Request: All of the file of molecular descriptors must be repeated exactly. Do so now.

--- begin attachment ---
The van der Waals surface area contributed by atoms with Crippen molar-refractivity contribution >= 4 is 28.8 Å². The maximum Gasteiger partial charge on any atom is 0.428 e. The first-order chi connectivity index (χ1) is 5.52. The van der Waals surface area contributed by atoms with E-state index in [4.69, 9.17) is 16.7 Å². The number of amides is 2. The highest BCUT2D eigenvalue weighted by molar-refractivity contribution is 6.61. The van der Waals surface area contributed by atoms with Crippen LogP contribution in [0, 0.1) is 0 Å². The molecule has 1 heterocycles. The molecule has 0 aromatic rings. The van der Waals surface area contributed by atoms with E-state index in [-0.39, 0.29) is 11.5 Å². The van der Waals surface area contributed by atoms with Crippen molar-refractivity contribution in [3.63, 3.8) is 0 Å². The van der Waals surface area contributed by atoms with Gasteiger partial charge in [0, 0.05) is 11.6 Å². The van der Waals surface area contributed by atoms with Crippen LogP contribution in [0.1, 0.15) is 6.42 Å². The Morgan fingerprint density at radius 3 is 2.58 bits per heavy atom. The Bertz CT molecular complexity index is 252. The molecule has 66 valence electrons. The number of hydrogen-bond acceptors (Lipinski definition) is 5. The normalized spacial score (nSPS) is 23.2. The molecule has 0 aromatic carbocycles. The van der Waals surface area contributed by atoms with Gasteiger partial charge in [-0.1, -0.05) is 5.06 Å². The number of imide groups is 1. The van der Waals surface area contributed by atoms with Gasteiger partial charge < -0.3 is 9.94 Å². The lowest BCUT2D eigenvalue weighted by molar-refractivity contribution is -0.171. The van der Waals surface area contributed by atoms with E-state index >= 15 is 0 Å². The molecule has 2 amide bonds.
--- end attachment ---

The van der Waals surface area contributed by atoms with Crippen molar-refractivity contribution >= 4 is 28.8 Å². The maximum Gasteiger partial charge on any atom is 0.428 e. The first-order chi connectivity index (χ1) is 5.52. The van der Waals surface area contributed by atoms with E-state index in [4.69, 9.17) is 16.7 Å². The number of amides is 2. The highest BCUT2D eigenvalue weighted by molar-refractivity contribution is 6.61. The van der Waals surface area contributed by atoms with Crippen LogP contribution in [0, 0.1) is 0 Å². The molecule has 1 heterocycles. The molecule has 0 aromatic rings. The van der Waals surface area contributed by atoms with E-state index in [-0.39, 0.29) is 11.5 Å². The van der Waals surface area contributed by atoms with Crippen molar-refractivity contribution in [3.63, 3.8) is 0 Å². The van der Waals surface area contributed by atoms with Gasteiger partial charge in [0, 0.05) is 11.6 Å². The van der Waals surface area contributed by atoms with Crippen LogP contribution in [0.1, 0.15) is 6.42 Å². The Morgan fingerprint density at radius 3 is 2.58 bits per heavy atom. The Bertz CT molecular complexity index is 252. The molecule has 66 valence electrons. The number of hydrogen-bond acceptors (Lipinski definition) is 5. The normalized spacial score (nSPS) is 23.2. The molecule has 0 aromatic carbocycles. The van der Waals surface area contributed by atoms with Gasteiger partial charge in [-0.1, -0.05) is 5.06 Å². The number of imide groups is 1. The van der Waals surface area contributed by atoms with Gasteiger partial charge < -0.3 is 9.94 Å². The lowest BCUT2D eigenvalue weighted by molar-refractivity contribution is -0.171. The van der Waals surface area contributed by atoms with E-state index >= 15 is 0 Å². The molecule has 2 amide bonds.